How do your other children respond to the home birth experience? They love it! Each child has gotten to cut a cord of a younger sibling and they all talk about it. I’ve had to kick them out of the room, actually, for my own sanity during transition. Usually I just don’t let them come in unless they are old enough to be quiet because I have no tolerance for the noise in labor; I’m pretty snippy during contractions. LOL! After baby is born they all come in and it’s so sweet and joyous. Even the youngest ones are fine with it, even those who are in the room during labor.
How long does the midwife usually stay after the baby comes? A couple of hours. Usually she checks baby over fully, measures, cleans him up a little, cleans you up, checks you to make sure bleeding is slowing down, cleans up quite a bit and helps you shower off. Then she comes back in a day or two to check on you and baby again, and is in touch with you daily to see how things are going.
Who cleans up everything? Midwife does the initial cleaning, and then there is laundry to deal with that usually my husband does.
What are your favorite things about giving birth at home? How laid back it is. It’s so peaceful. You are not bugged constantly, you can rest and your kids can enjoy your baby. Basically you can do what you want when you want, labor how you want, etc… you don’t have to work within any odd constraints put in place by sue-happy people. LOL! And the starkest thing is afterwards; baby can nurse and then sleep for a while and so can you. Kids can enjoy baby and there is no waiting to be released! It’s such an awesome time of rest and having hubby off of work. Love it! And one of the biggest things is that your baby’s care is not micromanaged. None of the unnecessary worries that the hospitals always have. You have parental rights over your children, not the hospital. And it’s WAY cheaper to boot! Your midwife is sensitive and you don’t run into evil nurses (most are great, of course, but you get to avoid the power hungry ones. LOL). Much more of a focus on educating yourself and eating healthy, living healthy, etc… I’ve learned a lot from home birthing!
Are there any drawbacks to home birth that mothers might want to be aware of? Not for me personally. A lot depends on the midwife and her experience, of course. You do have to educate yourself so you are prepared to make educated decisions. On the other hand, it’s no different than the doctors; after doing some research on a “top” doctor at the hospital I was amazed at things he was doing (like pulling the placenta immediately!). So I think it’s good to be educated, period.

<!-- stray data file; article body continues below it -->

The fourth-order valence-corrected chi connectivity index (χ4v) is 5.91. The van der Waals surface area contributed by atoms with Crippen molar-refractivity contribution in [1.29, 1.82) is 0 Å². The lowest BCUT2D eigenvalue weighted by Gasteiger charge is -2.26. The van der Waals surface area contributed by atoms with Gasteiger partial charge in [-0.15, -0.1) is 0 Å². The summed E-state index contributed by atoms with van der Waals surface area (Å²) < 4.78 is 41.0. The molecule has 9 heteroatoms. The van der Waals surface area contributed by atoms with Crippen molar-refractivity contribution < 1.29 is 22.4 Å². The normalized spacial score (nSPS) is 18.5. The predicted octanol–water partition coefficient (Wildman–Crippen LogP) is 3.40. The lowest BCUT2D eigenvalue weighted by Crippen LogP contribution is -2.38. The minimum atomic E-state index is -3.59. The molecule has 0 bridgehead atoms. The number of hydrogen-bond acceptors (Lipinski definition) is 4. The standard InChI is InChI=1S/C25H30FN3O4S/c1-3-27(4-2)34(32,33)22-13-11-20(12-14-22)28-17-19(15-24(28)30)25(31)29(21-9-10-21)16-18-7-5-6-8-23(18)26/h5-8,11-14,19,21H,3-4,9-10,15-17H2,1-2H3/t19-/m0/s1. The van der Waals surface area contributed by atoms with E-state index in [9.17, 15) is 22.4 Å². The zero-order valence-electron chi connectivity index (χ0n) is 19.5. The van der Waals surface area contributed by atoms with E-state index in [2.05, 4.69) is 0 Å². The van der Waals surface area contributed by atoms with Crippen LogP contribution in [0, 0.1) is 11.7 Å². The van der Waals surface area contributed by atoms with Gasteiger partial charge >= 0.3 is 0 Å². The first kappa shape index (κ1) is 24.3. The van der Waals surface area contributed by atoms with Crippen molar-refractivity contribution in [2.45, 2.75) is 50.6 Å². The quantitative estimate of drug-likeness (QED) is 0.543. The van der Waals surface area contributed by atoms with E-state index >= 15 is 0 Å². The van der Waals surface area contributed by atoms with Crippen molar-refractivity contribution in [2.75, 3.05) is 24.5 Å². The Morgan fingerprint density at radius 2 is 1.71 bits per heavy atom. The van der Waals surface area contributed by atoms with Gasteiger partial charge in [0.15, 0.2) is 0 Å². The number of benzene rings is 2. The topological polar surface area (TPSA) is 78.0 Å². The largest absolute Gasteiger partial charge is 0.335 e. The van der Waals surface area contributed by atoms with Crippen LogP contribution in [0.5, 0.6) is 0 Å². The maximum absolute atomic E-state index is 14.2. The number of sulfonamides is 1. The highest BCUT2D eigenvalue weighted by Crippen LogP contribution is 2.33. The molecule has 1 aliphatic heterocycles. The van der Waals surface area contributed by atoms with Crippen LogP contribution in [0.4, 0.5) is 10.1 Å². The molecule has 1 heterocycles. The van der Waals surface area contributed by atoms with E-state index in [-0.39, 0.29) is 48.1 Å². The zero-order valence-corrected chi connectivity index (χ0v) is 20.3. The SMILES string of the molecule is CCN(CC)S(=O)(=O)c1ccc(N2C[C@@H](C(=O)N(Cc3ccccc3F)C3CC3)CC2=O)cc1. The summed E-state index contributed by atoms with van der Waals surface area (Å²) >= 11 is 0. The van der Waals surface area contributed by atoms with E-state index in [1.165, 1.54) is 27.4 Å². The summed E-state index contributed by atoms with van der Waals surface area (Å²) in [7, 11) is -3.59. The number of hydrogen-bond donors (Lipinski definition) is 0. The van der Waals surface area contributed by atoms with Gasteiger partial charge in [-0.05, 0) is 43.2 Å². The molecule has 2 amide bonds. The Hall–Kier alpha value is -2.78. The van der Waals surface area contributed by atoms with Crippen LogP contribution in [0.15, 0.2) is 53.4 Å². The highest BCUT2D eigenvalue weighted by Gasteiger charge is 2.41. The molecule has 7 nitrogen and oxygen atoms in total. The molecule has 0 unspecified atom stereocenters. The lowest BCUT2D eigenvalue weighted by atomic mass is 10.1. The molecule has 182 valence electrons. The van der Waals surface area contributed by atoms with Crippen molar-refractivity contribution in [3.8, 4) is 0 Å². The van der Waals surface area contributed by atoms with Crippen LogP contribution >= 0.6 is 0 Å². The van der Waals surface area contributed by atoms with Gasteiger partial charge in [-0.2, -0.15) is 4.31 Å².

What is the most common response you get from others about your decision to give birth at home? That I’m “brave” and that they would not be able to do it. Or that they can’t believe I want to be home, that the hospital is a break for them. LOL! I think they are nuts. (wink)
Are there any books you recommend about home birth? Emergency Childbirth: A Manual (aff) is critical to read (you can find it free in some places online) so you can educate yourself about what CAN go wrong. You realize that it’s just a couple of things and know what is to be expected of you.
How does home birth typically compare cost-wise to the hospital? Before insurance, a hospital stay averages about $10,000; home birth is $3,000 tops (many are lower). Hospital with insurance was about $3,000 for us; we paid about $1,000 for home birth, but this time around our insurance actually agreed to pay up front for the entire home birth.
If you have any more questions about home birth, ask them here and I’ll try to get you the answers!